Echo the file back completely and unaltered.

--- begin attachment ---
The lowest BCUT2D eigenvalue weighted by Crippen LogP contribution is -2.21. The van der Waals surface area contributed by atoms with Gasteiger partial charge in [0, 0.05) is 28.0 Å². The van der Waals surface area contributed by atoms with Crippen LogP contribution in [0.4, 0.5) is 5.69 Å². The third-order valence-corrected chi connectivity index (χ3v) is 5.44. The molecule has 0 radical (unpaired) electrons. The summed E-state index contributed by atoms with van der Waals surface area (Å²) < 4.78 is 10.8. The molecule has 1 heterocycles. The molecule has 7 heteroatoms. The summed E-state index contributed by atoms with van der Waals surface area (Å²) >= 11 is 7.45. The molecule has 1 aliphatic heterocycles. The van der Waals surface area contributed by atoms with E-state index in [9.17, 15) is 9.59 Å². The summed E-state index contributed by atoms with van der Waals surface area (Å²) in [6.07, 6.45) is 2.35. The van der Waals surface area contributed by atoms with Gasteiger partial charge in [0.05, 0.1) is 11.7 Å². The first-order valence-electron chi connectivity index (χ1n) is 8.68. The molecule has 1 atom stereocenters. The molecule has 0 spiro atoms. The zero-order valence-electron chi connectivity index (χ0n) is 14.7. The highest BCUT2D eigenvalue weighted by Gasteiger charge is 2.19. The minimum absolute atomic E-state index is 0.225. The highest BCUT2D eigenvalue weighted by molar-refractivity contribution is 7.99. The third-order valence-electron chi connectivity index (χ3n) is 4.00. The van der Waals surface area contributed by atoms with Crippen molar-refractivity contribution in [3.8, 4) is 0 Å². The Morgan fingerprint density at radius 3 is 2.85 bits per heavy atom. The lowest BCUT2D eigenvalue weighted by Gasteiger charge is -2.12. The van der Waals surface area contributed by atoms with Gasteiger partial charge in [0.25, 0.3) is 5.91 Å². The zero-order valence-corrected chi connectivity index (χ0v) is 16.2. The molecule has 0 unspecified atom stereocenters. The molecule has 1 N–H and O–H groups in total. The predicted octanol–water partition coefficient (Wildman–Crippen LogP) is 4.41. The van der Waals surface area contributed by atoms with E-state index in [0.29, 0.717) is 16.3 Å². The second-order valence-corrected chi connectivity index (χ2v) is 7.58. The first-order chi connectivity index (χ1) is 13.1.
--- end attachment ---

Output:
The lowest BCUT2D eigenvalue weighted by Crippen LogP contribution is -2.21. The van der Waals surface area contributed by atoms with Gasteiger partial charge in [0, 0.05) is 28.0 Å². The van der Waals surface area contributed by atoms with Crippen LogP contribution in [0.4, 0.5) is 5.69 Å². The third-order valence-corrected chi connectivity index (χ3v) is 5.44. The molecule has 0 radical (unpaired) electrons. The summed E-state index contributed by atoms with van der Waals surface area (Å²) < 4.78 is 10.8. The molecule has 1 heterocycles. The molecule has 7 heteroatoms. The summed E-state index contributed by atoms with van der Waals surface area (Å²) >= 11 is 7.45. The molecule has 1 aliphatic heterocycles. The van der Waals surface area contributed by atoms with E-state index in [9.17, 15) is 9.59 Å². The summed E-state index contributed by atoms with van der Waals surface area (Å²) in [6.07, 6.45) is 2.35. The van der Waals surface area contributed by atoms with Gasteiger partial charge in [0.05, 0.1) is 11.7 Å². The first-order valence-electron chi connectivity index (χ1n) is 8.68. The molecule has 1 atom stereocenters. The molecule has 0 spiro atoms. The zero-order valence-electron chi connectivity index (χ0n) is 14.7. The highest BCUT2D eigenvalue weighted by Gasteiger charge is 2.19. The minimum absolute atomic E-state index is 0.225. The highest BCUT2D eigenvalue weighted by molar-refractivity contribution is 7.99. The third-order valence-electron chi connectivity index (χ3n) is 4.00. The van der Waals surface area contributed by atoms with Crippen molar-refractivity contribution in [3.8, 4) is 0 Å². The Morgan fingerprint density at radius 3 is 2.85 bits per heavy atom. The lowest BCUT2D eigenvalue weighted by Gasteiger charge is -2.12. The van der Waals surface area contributed by atoms with Gasteiger partial charge in [0.25, 0.3) is 5.91 Å². The zero-order valence-corrected chi connectivity index (χ0v) is 16.2. The molecule has 0 unspecified atom stereocenters. The molecule has 1 N–H and O–H groups in total. The predicted octanol–water partition coefficient (Wildman–Crippen LogP) is 4.41. The van der Waals surface area contributed by atoms with E-state index in [0.29, 0.717) is 16.3 Å². The second-order valence-corrected chi connectivity index (χ2v) is 7.58. The first-order chi connectivity index (χ1) is 13.1.